Australia-based real estate outfit Australand Property Group (ASX: ALZ) has been making frequent headlines since last year.
One of Singapore’s largest property developers, CapitaLand (SGX: C31), used to own 59% of the Australian real estate company. CapitaLand had been seeking buyers for Australand since early last year as it wanted to focus on its core markets of China and Singapore. Earlier this March, CapitaLand finally managed to complete the sale of its entire stake (the company had sold a 20% stake in Australand last November).
But as all these were happening, a major Australian property company, Stockland (ASX: SGP), had expressed interest in taking over Australand. By March this year, Stockland had accumulated a 19.9% stake in Australand and then subsequently launched a full takeover offer in May.
Then yesterday, it was revealed that real estate developer Frasers Centrepoint (SGX: TQ5) had officially joined the bidding war and had proposed to take Australand into its wings.
What is Australand?
Australand is one of Australia’s largest property groups. It has a unique structure as it is formed by the merger of four entities to create a stapled group. The current group consists of Australand Holdings Ltd, Australand Property Trust, Australand Property Trust No.4 and Australand Property Trust No. 5.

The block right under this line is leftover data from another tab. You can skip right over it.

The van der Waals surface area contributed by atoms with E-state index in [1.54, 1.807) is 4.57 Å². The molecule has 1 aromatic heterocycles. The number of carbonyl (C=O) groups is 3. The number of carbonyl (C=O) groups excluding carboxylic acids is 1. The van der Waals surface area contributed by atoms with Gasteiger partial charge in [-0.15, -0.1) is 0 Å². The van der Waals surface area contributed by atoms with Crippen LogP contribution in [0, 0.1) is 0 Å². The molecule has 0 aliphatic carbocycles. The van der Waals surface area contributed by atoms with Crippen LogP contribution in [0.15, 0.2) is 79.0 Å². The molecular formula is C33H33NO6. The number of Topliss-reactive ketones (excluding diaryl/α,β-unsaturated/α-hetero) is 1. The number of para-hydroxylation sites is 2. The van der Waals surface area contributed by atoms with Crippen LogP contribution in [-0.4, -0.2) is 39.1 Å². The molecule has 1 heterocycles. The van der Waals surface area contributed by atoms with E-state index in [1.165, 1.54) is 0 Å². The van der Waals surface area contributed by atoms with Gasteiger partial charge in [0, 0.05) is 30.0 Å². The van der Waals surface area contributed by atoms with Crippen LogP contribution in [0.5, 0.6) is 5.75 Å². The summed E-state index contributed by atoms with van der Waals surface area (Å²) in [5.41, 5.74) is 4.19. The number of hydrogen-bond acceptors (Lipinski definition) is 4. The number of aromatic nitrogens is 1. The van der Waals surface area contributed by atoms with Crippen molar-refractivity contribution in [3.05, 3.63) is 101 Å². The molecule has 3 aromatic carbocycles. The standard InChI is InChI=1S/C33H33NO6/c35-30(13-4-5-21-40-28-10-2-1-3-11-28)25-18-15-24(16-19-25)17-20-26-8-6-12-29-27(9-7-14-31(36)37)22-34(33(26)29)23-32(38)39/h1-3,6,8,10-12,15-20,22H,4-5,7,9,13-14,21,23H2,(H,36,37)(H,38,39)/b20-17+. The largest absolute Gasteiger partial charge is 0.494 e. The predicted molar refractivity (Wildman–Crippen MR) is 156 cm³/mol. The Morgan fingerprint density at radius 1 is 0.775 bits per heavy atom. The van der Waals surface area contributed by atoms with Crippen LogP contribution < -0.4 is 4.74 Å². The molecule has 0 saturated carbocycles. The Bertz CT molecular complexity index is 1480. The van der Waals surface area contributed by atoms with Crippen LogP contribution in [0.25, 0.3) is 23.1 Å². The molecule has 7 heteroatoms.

The group has interests in areas such as the development of residential, commercial and industrial real estate. Australand also has a large investment property portfolio in Australia’s biggest cities that’s valued at a collective A$2.4 billion as of the end of 2013.
Details of Frasers Centrepoint’s offer
Frasers Centrepoint has offered to buy up Australand at A$4.48 per stapled security in a full-cash deal. That’s 3% higher than the price that Stockland’s offering. Furthermore, Stockland is using its own shares as currency for the bulk of its bid and that can be less attractive than the cash deal proposed by Frasers Centrepoint.
The deal from Frasers Centrepoint values Australand at A$2.6 billion (roughly S$3.0 billion) and is 22% higher than the target’s net tangible assets. Stockland’s offer, meanwhile, pegs the whole of Australand at A$2.52 billion.
When CapitaLand sold its stake in Australand, the company had mentioned that market conditions in Australia were good and it had planned to use the proceeds from the sale to repay some of its borrowings as well as invest in projects in China and Singapore.
With its latest proposal, Frasers Centrepoint might just be thinking that even better market conditions for Australia are ahead.
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The information provided is for general information purposes only and is not intended to be personalised investment or financial advice. Motley Fool Singapore contributor Stanley Lim owns Frasers Centrepoint.